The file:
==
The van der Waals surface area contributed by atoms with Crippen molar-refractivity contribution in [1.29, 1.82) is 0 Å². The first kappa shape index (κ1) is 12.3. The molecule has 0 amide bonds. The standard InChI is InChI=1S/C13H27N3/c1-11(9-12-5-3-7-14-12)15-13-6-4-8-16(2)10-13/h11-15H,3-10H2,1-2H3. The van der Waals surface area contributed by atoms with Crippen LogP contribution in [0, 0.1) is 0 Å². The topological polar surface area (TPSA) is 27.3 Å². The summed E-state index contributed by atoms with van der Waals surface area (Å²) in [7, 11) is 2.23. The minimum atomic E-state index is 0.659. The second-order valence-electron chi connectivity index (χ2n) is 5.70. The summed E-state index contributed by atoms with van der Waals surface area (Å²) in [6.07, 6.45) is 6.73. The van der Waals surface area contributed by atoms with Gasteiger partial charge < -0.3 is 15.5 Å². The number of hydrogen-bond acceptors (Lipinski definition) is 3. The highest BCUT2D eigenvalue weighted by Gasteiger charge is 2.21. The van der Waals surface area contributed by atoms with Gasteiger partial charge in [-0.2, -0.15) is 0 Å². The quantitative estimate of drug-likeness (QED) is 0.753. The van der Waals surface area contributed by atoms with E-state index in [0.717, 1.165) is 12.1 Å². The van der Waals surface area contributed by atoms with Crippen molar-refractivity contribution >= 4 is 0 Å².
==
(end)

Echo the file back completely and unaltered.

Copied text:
The van der Waals surface area contributed by atoms with Crippen molar-refractivity contribution in [1.29, 1.82) is 0 Å². The first kappa shape index (κ1) is 12.3. The molecule has 0 amide bonds. The standard InChI is InChI=1S/C13H27N3/c1-11(9-12-5-3-7-14-12)15-13-6-4-8-16(2)10-13/h11-15H,3-10H2,1-2H3. The van der Waals surface area contributed by atoms with Crippen LogP contribution in [0, 0.1) is 0 Å². The topological polar surface area (TPSA) is 27.3 Å². The summed E-state index contributed by atoms with van der Waals surface area (Å²) in [7, 11) is 2.23. The minimum atomic E-state index is 0.659. The second-order valence-electron chi connectivity index (χ2n) is 5.70. The summed E-state index contributed by atoms with van der Waals surface area (Å²) in [6.07, 6.45) is 6.73. The van der Waals surface area contributed by atoms with Gasteiger partial charge < -0.3 is 15.5 Å². The number of hydrogen-bond acceptors (Lipinski definition) is 3. The highest BCUT2D eigenvalue weighted by Gasteiger charge is 2.21. The van der Waals surface area contributed by atoms with Gasteiger partial charge in [-0.2, -0.15) is 0 Å². The quantitative estimate of drug-likeness (QED) is 0.753. The van der Waals surface area contributed by atoms with E-state index in [0.717, 1.165) is 12.1 Å². The van der Waals surface area contributed by atoms with Crippen molar-refractivity contribution >= 4 is 0 Å².